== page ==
Letter grades may help struggling students

January 01, 2001

Letter grades may help struggling students

By TARA REILLY / Staff Writer

see also: Students see pros and cons in proposed grading system

A proposed change to the grading system in Washington County middle and high schools would provide more opportunities for struggling students to rebound during the year and ease the transition from middle to high school, said Boyd Michael, the Board of Education's director of secondary education.


The proposed changes, which school officials recently presented to the School Board, include using letters to determine grades rather than percentages and establishing three marking periods in each semester for a total of six a year. Currently there are two marking periods each semester and four a year.

Opponents believe percentages give a more precise representation of student grades.

Michael said percentages make it difficult for students who have trouble in a class early in the school year to pass, even if they improve their grades later on in the class.


"If you get a 20 percent in the first marking period, you're pretty much done for the year," Michael said. "You have to have really high grades to bring that grade up."

With the combination of letter grades and more marking periods, struggling students would have the opportunity to pass a class, he said. For example, if a student received an F in the first and second marking period, a B in the third marking period would give them an overall passing grade of C.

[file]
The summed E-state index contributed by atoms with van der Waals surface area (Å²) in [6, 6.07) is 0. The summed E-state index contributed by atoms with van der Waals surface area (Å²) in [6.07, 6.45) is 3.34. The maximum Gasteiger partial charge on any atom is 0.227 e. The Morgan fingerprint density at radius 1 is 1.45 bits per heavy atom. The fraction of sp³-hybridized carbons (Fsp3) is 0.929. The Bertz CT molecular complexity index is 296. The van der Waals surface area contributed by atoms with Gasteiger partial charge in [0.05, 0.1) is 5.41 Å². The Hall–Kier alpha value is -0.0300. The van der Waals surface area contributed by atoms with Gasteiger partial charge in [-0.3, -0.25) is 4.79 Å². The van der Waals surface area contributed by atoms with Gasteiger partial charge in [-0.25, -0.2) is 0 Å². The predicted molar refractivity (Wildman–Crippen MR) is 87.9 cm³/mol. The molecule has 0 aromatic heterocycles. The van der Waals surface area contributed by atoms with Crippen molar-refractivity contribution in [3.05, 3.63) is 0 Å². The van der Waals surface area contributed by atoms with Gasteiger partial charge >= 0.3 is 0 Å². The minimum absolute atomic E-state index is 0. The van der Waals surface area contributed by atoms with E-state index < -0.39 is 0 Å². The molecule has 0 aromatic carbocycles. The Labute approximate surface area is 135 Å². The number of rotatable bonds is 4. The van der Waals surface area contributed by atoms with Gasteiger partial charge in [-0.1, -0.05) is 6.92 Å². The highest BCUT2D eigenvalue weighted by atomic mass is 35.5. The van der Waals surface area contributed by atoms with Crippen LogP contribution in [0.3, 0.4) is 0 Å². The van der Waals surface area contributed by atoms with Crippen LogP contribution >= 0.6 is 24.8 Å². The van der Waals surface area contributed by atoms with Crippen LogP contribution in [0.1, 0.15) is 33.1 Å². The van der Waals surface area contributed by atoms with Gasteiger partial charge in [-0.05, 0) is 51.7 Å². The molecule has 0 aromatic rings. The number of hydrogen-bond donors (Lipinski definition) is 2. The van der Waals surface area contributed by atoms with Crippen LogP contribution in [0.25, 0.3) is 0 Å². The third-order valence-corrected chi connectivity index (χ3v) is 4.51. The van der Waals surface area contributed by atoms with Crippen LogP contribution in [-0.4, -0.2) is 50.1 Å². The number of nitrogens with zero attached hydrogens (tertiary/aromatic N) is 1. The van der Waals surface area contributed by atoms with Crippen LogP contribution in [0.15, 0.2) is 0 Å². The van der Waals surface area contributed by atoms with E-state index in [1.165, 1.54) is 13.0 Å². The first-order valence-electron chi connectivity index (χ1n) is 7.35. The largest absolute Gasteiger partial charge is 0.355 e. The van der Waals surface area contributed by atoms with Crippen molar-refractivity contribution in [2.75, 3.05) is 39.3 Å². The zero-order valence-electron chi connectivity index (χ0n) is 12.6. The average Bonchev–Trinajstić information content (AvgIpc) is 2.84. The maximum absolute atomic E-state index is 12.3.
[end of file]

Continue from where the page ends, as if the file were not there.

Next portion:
Michael thinks the opportunity would prevent more students who struggle early from dropping out.

School board member Doris Nipps said that while letter grades will allow more leeway for students, some think percentages give a more accurate showing of how a student performs.

"It's a mixed bag for me," she said. "Percentages are a very true, precise way of giving grades. But I understand, though, that by giving letter grades a student would still be able to pass the course.

"It would be difficult, if not impossible ... with percentages."

Washington County is one of the few counties in the state that uses percentages to grade, Nipps said.

"We're so state-driven, that we have to respond to what the state level is," said Robert Meyers, principal at Hancock Middle-Senior High School.

"I don't know that there is one better way than the other," he said.

Sharon Chirgott, president of the Washington County Teachers Association, said she hasn't thoroughly read the proposed changes, but that she's never had any problems with using percentages to grade.

Grade point averages would not be affected by the proposed changes, because the point values would remain the same. An A would still equal a 4.0.

Advanced courses, or weighted courses, have slightly higher point values.

For schools that have year-long classes, grades would be given every 12 weeks. For semester-long courses, grades would be given every six weeks.

Michael said the changes would standardize the grading system for grades six through 12, which could help middle school students transition to high school.

Now, middle schools students need to earn a 60 percent grade to pass, whereas high schools require a 70 percent, which is the equivalent of a C.

"That's a difficult transition," Michael said. "With letter grades, they'll be able to understand that I need a C to pass or to earn a credit."

Michael expects final approval of the change by the School Board in about a month, with the changes to be in effect by next school year.

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